The need for digital transformation is more urgent than ever. In a recent survey of leading international executives, Forbes Insights and Hitachi Data Systems found that half of the 573 respondents had pinpointed digital transformation as their top strategic priority for the upcoming year. Further studies suggest that the number of companies aggressively pursuing digital transformation is growing especially rapidly in sectors such as retail and healthcare.
As the pace of digital industry disruption ramps up, companies who fail to prioritize digital transformation run the risk of being left behind the competition. However, even organizations that recognize digital innovation as a crucial strategic consideration are likely to encounter obstacles along the way. Transforming a digital vision into a reality requires the involvement of all levels of an organization and can often necessitate changes to the very foundation of business operations. The following are some of the most common challenges encountered by companies on the path to digital transformation, as well as the strategies to surmount them:
1. Envisioning the customer journey
Lack of vision constitutes one of the most common roadblocks to successful digital transformation. It can delay project development, generate internal confusion, and ultimately result in a slew of digital initiatives that are disconnected and collectively inefficient.
As technology continues to support, simplify, and enhance various aspects of daily life, it should come as no surprise that the majority of customers now expect to enjoy seamless digital interactions with businesses. With this in mind, companies seeking to develop their digital transformation roadmaps should carefully consider how each leg of the journey will impact the customer experience. Organizations should have a firm idea of the digitally enhanced value proposition they hope to offer consumers, ensuring that their digital efforts are rooted in the way customers experience their brand.
By analyzing how every aspect of the company will operate once it has reached digital maturity and how this will look to consumers, digital change leaders can form a comprehensive vision for digital transformation. This requires an up-to-date knowledge of technology trends and their impact on consumer behavior, as well as how competing firms are rising to these challenges. An understanding of these factors can go a long way in helping companies tie their digital strategies to the needs of their customers.
2. Gathering the necessary resources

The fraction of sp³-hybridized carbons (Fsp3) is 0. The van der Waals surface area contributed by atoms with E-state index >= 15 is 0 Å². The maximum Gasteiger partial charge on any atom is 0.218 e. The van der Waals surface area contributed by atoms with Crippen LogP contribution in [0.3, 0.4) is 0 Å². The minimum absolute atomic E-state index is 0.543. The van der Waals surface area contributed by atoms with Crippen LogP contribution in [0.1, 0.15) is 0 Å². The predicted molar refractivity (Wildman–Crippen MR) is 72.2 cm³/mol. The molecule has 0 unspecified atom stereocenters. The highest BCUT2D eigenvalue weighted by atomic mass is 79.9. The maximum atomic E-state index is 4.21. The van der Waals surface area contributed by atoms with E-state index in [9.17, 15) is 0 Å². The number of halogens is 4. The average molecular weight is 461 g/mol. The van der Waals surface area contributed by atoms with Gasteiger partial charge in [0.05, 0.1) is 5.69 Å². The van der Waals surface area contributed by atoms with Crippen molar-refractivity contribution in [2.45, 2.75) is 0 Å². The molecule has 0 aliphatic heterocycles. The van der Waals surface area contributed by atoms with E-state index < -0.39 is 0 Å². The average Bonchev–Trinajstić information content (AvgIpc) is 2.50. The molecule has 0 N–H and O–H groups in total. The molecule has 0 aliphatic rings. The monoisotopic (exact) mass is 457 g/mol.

In a recent study by the Economist Intelligence Unit, 88 percent of surveyed companies did not believe that they had sufficient technology resources to pursue new digital initiatives. Legacy systems and the cost required to update them stand as a significant barrier to digital transformation for many companies.
Before setting out to make innovative digital ideas a reality, organizations must ensure that their current IT systems can support the changes to workflow, content sharing, and data collection that often accompany digital transformation. Although new digital strategies often exceed the capabilities of older IT systems, it may not be necessary to completely overhaul a company’s technology infrastructure to pursue digital transformation. Most importantly, leaders should ensure that these systems are accessible and adaptable, with robust APIs and streamlined flows of information that allow everyone in the organization to work toward the shared goal of digital transformation.
3. Compiling sufficient data
A lack of data can be nearly as harmful as a lack of resources, as it can prevent proponents of digital change from garnering the support necessary to launch transformative initiatives. Business leaders must have the tools to make a data-based argument for digital investments and to assess the return on these investments.
When launching a digital transformation, it is important that companies have systems in place to collect data on customer behavior and the success of digital initiatives. They must also consolidate this data in a centrally accessible location. In doing so, they allow innovators to more easily synthesize data to glean insight into digital endeavors, the customer experience, and how both can be improved.
4. Fostering an agile company culture
In order to stay afloat amid the often-tumultuous tides of digital transformation, companies must have a culture that welcomes innovation and accommodates fast-paced change. Budding digital initiatives often benefit most from a “test and learn”strategy in which features are added, altered, or removed based on customer data and feedback. For this reason, organizations engaged in digital transformation must operate with a sense of urgency toward technological innovation and maintain development cycles that allow for ongoing optimization, free from significant delays related to funding, leadership, or compliance.
Even with efficient development frameworks firmly in place, many organizations will still experience cultural resistance to change. Employees at all levels of the organization may balk at the uncertainty presented by organizational change, worrying about its eventual impact on their responsibilities and authority within the company. While these concerns are natural, the reality of digital disruption often makes resistance to change far riskier than change itself. Leaders should work to create a company culture in which this is understood and in which employees can approach change with confidence. They can accomplish this by maintaining frequent, transparent lines of communication and by providing a clear mission for all team members to rally around, encouraging unity and stability even during times of uncertainty.